Review by KK.
This thought-provoking book reimagines how we approach maritime archaeology – demonstrating that it is not solely for the adventurous diver but can, and should, be practised from the comfort of dry land. Specifically, by examining all of the archaeological evidence available – from rock art and artefacts, to burial practices and monuments, to geographical and scientific connections – Bradley extrapolates the many ways in which prehistoric people may have used (or may not have used) the sea, while at the same time being refreshingly frank on the limitations of both the evidence and his interpretations of it.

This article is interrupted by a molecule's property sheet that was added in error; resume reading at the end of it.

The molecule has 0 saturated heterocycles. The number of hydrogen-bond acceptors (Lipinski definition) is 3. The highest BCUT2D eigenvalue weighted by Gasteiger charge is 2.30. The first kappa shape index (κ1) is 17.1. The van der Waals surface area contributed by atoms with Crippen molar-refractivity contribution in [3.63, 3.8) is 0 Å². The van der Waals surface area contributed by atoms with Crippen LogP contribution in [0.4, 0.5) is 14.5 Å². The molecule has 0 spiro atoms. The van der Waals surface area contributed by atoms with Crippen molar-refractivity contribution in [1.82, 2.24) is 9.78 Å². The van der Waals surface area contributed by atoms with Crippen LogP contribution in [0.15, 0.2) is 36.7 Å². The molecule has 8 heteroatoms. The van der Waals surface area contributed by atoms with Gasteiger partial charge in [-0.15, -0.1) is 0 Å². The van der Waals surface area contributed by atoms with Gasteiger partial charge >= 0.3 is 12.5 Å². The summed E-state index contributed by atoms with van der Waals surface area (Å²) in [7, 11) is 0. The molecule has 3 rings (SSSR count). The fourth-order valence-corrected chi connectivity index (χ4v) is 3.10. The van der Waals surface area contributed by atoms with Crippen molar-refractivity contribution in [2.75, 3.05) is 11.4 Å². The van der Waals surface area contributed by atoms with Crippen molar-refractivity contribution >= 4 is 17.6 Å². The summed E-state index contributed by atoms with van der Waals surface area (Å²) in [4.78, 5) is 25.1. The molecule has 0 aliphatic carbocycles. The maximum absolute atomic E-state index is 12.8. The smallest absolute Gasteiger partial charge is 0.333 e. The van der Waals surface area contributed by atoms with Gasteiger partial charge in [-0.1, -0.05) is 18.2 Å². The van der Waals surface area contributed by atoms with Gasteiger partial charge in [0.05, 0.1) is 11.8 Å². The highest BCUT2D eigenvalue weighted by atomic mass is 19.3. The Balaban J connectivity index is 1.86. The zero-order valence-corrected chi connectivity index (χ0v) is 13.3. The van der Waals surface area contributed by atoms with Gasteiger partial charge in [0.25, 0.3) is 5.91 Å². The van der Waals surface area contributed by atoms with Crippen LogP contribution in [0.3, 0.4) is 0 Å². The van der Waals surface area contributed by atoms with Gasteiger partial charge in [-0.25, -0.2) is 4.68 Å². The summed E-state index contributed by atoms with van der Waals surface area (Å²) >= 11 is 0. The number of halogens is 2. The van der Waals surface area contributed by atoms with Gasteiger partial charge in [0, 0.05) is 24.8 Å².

Perhaps most poignantly Bradley has brought together many older reports – some almost a century old – which highlight coastal sites and important artefacts that have since been lost to either the sea or time. For this alone, the book is worth a read, as you discover many interesting sites that you may not have known of before.
Maritime Archaeology on Dry Land: special sites along the coasts of Britain and Ireland from the first farmers to the Atlantic Bronze Age
Oxbow Books, £35